Snow storage, removal set to change around Austin

Published 7:00 pm Saturday, January 15, 2011

City and county officials question the impact a new watershed rule could have on their budgets and taxpayers.

A potential Cedar River Watershed District regulation could keep the city from dumping snow within 300 feet of any river, drainage system or pond.

Businesses would be allowed to move snow on their own properties, but would not be able to dump it on other properties within that 300 feet.

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Because runoff from snow is such a significant source of water pollutants, the CRWD wants to reduce its impact on the already endangered Cedar River.

Jon Erichson, Austin public works director, sees the issue from a city cost and taxpayer perspective.

Moving snow farther outside the shoreline area could significantly increase average city snow removal costs, Erichson said, which are currently about $100,000 a year. If the city were forced to truck snow out of Austin, he worries it could end up costing tax payers $150,000 on top of that per year.

One site, at Marcusen Ball Park, would possibly have to be eliminated, Erichson said. City officials aren’t sure how many of the snow piles lie within 300 feet of water bodies. Erichson and the CRWD would have to look at all the sites and reach some agreements on them, something the CRWD may be willing to bend on.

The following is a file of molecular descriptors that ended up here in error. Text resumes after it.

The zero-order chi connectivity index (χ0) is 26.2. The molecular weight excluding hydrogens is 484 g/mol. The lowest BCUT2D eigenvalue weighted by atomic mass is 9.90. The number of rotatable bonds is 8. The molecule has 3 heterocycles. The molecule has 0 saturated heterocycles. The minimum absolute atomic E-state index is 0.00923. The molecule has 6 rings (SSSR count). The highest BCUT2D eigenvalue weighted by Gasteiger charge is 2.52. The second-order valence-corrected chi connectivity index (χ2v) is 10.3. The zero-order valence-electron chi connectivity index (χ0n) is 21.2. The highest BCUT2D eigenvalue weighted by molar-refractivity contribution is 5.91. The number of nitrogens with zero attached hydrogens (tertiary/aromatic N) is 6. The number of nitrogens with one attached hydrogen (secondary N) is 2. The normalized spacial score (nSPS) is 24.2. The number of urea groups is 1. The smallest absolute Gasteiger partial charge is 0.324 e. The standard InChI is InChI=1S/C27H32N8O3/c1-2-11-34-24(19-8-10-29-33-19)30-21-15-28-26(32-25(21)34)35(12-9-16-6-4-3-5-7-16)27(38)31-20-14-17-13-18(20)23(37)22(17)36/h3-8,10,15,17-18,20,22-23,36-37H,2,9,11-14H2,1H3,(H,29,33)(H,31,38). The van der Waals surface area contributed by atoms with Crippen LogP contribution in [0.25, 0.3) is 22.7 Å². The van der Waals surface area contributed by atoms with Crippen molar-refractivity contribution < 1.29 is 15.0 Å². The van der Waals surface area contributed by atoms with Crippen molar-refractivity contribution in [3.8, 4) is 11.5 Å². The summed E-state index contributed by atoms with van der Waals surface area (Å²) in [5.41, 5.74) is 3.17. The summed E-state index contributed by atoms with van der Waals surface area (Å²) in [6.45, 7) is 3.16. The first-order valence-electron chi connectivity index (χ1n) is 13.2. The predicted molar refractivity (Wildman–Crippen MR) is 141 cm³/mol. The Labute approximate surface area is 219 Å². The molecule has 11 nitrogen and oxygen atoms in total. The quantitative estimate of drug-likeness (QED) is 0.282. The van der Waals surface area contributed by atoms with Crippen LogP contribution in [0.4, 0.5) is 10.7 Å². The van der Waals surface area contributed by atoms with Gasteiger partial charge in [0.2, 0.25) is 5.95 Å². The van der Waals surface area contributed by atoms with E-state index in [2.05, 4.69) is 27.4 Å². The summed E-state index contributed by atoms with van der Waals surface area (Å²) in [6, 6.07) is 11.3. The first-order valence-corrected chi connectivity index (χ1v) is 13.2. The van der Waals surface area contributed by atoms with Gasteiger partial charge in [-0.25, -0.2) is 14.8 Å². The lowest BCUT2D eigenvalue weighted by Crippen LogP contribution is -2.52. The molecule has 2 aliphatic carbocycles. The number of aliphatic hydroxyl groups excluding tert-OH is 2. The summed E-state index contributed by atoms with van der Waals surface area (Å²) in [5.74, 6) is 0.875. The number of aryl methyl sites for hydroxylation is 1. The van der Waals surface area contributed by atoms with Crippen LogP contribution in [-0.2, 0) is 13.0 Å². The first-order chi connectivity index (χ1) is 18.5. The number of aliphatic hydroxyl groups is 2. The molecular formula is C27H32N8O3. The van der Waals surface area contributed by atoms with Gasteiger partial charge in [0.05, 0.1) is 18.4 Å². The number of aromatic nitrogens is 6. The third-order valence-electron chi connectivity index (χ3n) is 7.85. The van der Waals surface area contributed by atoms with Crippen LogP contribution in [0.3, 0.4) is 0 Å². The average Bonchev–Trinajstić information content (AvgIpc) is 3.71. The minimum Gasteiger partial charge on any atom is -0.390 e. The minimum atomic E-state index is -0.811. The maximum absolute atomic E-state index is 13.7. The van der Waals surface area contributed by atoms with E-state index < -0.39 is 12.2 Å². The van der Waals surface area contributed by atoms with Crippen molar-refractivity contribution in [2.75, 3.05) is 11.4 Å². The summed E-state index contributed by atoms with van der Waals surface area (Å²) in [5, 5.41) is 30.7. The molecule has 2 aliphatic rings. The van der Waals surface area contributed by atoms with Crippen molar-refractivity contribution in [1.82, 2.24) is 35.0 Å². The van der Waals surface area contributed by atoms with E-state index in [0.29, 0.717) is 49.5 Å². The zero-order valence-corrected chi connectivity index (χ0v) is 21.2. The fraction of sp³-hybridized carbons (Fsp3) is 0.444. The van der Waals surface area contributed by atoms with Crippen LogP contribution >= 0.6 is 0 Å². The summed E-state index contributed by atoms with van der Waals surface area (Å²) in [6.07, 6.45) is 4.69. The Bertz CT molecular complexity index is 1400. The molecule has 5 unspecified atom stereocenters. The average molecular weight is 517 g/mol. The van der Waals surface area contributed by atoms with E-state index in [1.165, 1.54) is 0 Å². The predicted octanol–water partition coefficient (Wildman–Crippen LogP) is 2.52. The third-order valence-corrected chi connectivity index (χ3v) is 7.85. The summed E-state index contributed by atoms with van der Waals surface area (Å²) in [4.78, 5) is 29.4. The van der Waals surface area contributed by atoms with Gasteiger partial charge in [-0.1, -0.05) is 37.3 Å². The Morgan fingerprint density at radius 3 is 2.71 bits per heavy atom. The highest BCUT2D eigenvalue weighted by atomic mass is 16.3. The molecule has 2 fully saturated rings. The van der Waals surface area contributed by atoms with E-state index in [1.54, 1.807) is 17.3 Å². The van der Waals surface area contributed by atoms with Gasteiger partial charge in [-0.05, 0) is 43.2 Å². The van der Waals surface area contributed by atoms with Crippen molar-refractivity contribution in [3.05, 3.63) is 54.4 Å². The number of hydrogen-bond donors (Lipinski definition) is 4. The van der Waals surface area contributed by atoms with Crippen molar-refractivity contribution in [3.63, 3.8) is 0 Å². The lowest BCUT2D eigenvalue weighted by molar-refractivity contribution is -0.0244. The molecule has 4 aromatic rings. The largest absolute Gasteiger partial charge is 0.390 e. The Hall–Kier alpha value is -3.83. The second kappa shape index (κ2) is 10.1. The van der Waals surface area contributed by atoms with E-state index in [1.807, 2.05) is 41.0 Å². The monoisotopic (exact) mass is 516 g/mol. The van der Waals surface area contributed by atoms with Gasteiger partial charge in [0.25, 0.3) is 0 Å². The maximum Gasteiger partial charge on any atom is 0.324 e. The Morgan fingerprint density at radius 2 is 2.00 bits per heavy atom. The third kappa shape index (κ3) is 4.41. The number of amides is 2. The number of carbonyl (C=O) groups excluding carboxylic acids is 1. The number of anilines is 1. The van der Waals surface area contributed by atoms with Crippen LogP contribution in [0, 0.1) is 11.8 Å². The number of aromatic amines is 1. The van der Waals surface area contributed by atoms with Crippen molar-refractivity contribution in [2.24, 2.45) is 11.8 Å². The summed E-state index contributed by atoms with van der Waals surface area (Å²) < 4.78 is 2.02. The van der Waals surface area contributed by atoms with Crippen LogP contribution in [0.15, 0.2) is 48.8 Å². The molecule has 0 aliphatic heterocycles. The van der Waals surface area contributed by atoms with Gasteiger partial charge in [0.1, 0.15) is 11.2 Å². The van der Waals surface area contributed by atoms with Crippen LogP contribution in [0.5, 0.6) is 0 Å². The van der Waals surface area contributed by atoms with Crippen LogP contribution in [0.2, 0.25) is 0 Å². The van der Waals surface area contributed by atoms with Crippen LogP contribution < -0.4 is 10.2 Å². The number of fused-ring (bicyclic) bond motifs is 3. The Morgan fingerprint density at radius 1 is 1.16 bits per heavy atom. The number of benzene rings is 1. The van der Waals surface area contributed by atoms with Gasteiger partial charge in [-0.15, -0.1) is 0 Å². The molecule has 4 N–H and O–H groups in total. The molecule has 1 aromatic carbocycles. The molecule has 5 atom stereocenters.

Austin’s snow removal schedule and routes could be altered, as well.

“We do a lot of hauling at night, when the cars are off the street,” Erichson said. Moving existing storage locations could put them closer to residential areas and disrupt traffic flows, he added.

Most of all, the city wants to avoid trucking snow farther than it has to, especially if its employees don’t know if it will be effective.

County Commissioner, Mike Ankeny, CRWD Administrator, Bev Nordby, and Erichson all agree that there need to be compromises.

The CRWD is looking at a combination of the rule and some allowances for best management practices (BMPs), such as buffer strips, heavy duty silt fences and other catches that keep particles from reaching the river. But city officials and county board seem to agree that the best way to tackle the issue of snow accumulation is with BMPs alone.

“What is the cost benefit?” Erichson said. “What’s magical about 300 feet? If you have BMPs that eliminates that (runoff), why establish a distance that eliminates a (storage) site?”

Ankeny and Erichson stressed the fact that even runoff from outside the restricted areas is going to flow into waterways. They both think that BMPs would be best, and they’re concerned that the 300-foot rule may not even improve water quality.

Nordby said that Erichson and the CRWD have been working very closely on the issue, and nothing is final. “Everything is still on the table and can be changed,” she said. “They can even be changed after they are set. This whole thing, it’s been a process of compromise.”

The CRWD is nearly finished revising its current draft rules — which includes the snow removal idea — and it will send them to the state for approval next week. After 60 days, the CRWD will have a final hearing in March and likely put the rules into action.